In the past 50 years, earth has seen a deepened breathing pattern. This pattern is the inhale and exhale of carbon dioxide by the plants on earth, each year, in a seasonal cycle.
This seasonal breathing pattern for terrestrial plants was captured by NASA. They have released a video for the same this week. It shows the rise and fall of CO2 levels as well as CO2's movement across the hemisphere over the course of 2006.
There are two teams of researchers who are working independently on this research. They have largely suggested that across the northern hemisphere, farming is responsible for 20 to 50% of the long-term increases in the amount of CO2 that is taken up during the growing season and in the amount given back during the dormant season.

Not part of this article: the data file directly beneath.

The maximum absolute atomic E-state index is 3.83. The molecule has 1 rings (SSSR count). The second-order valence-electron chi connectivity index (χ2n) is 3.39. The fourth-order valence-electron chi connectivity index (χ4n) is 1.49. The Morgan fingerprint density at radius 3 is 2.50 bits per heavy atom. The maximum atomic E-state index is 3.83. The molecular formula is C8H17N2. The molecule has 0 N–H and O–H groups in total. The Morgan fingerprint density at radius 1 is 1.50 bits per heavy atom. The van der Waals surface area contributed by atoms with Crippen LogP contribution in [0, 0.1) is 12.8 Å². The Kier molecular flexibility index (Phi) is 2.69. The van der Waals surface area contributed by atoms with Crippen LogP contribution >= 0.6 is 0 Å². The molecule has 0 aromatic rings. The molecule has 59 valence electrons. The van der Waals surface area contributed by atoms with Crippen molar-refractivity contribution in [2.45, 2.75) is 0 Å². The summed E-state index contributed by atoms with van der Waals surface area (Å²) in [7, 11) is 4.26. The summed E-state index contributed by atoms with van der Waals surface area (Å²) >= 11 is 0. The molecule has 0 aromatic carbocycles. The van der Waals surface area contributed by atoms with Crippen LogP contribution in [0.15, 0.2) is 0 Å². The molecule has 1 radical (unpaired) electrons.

UW-Madison's Chris Kucharik, a co-author of one of the study and professor in the College of Agricultural and Life Sciences Department of Agronomy and the Nelson Institute for Environmental Studies said, "This is another piece of evidence suggesting that when we (humans) do things at a large scale, we have the ability to greatly influence the composition of the atmosphere".
Both the teams have noted that farming's influence has come not from large increases in acres planted but from enormous increases in farm productivity. One of these studies suggests that rising levels of CO2 in the atmosphere is because of the use of fertilizers, improved crop breeds and better irrigation that has eventually led to increased farm productivity. This increase has been more influential than the longer growing seasons that have come with global warming.
Similar results were generated by a research team last year. This team was led by scientists from the Scripps Institution of Oceanography in La Jolla, California. The research too reported that there is a general trend in CO2 exchanges between plants and the atmosphere.